Converting from Blender

Currently, there are several ways to get data from Blender into Panda3D. The most popular has always been the YABEE exporter, but it is no longer recommended as it is not compatible with the latest version of Blender, 2.80. Instead, we recommend the use of blend2bam, or to export to the glTF 2.0 format.

Option 1: Blend2bam

Blend2bam is a CLI command that converts blend files into bam files. By default it uses Blender’s built-in glTF exporter for version 2.80 and up, a custom glTF exporter for older versions of Blender and can even be set up to use YABEE.

You can simply add this to your Panda3D installation using pip:

python -m pip install panda3d-blend2bam

To convert a model, enter the blend2bam command on the command-line:

blend2bam myfile.blend myfile.bam

For more information, and issue reports, visit the GitHub page for blend2bam:

For best reproduction of the Blender materials, you can use the simplepbr package, which provides a set of shaders that are designed to approximate the Principled BSDF shading model used in Blender:

Option 2: The Export Plugins for Blender

Blender (2.80 and above) can export to glTF files without plugins, and a Python module called panda3d-gltf can be used to load glTF files in Panda3D.

Blend2bam uses the panda3d-gltf package under the hood to convert to bam. It’s still recommended to use blend2bam instead since it uses default options that work well with Panda3D.

Also, there are several Blender plugins contributed by Panda3D users.

YABEE is an exporter for Blender 2.5x, 2.6x and 2.7x, but does not work with Blender 2.8x at the moment of writing. It is documented and feature complete. YABEE can export:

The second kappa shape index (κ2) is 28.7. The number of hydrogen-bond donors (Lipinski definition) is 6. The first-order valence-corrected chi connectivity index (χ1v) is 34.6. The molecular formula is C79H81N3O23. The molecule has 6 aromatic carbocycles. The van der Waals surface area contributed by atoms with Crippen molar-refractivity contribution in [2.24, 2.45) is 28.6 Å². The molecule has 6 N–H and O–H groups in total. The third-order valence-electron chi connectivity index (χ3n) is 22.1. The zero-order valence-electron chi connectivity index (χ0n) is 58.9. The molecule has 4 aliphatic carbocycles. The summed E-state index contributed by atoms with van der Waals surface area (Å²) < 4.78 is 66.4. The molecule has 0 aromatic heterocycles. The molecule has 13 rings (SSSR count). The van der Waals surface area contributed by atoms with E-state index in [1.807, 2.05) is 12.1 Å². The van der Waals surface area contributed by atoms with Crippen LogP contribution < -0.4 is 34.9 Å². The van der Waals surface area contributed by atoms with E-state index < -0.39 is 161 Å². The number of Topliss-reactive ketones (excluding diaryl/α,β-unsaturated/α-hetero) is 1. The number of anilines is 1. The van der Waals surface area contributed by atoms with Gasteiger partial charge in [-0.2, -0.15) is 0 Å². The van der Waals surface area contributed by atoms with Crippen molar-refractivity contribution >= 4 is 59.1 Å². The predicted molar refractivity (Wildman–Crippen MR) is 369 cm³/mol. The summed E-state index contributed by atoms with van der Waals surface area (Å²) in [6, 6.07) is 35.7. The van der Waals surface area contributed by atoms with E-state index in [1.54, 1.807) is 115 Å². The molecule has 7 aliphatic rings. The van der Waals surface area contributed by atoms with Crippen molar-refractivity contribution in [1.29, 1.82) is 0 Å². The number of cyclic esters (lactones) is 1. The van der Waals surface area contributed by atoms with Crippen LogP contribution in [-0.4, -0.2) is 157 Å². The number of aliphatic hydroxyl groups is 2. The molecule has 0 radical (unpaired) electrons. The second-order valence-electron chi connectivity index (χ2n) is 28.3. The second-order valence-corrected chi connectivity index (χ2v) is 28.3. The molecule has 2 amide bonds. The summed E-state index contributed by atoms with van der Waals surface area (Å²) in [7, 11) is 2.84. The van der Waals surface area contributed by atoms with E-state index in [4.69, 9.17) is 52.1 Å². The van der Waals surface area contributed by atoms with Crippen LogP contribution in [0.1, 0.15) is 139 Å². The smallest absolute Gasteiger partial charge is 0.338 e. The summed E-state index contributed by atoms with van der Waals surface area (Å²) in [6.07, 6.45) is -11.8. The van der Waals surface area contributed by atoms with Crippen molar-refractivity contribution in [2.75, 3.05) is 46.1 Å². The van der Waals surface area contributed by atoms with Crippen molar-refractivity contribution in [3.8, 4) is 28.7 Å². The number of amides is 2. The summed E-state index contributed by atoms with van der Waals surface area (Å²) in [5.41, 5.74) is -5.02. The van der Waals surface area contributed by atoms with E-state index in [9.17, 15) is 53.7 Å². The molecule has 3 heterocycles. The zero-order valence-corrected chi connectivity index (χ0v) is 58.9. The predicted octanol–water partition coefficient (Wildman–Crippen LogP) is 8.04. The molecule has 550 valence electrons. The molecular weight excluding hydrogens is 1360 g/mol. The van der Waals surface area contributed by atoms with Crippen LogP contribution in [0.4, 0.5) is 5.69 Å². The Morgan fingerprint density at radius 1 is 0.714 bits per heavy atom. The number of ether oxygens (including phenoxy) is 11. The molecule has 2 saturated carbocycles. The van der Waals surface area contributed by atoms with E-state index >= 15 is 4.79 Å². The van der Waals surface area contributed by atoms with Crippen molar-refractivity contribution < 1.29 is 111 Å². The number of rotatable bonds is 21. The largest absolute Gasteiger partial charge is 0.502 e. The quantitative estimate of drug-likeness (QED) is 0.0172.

•  Meshes

  •  UV layers

  •  Materials and textures (Partially)

  •  Armature (skeleton) animation

  •  ShapeKeys (morph) animation

  •  <Tag> and Collision options export through Blender’s “Game logic” -> “Properties”

  •  Non-cyclic NURBS Curves

If you observe any problem, or find a bug, you can report it on official thread that can be found here:

Why do my colors look different in Panda3D?

It is important to note that Blender uses a linear workflow, meaning all colors are converted from the sRGB color encoding to the “linearized sRGB” color space before being used for lighting and blending. After the render process, the colors in the framebuffer are converted back to sRGB for display on the screen.

Panda3D by default does not perform any color conversion, meaning that all the input colors are rendered as-is into the window. However, this can mean that colors defined in Blender will not appear the same way in Panda3D, as they have not undergone the same color conversion as Blender performs.

If you use blend2bam in conjunction with the panda3d-simplepbr package, this will be handled for you automatically. Otherwise, you will need to configure Panda3D to also use the linear workflow. This requires two steps:

  1. Set your textures to use the Texture.F_srgb or Texture.F_srgb_alpha texture format, which automatically linearizes the colors before they are used in the rendering process.

  2. Tell Panda3D to ask the graphics driver for an “sRGB framebuffer”, which causes the GPU to automatically convert colors back to sRGB before they are displayed on the monitor. This is achieved by enabling framebuffer-srgb in Config.prc, or by adding a post-processing filter as described in Common Image Filters.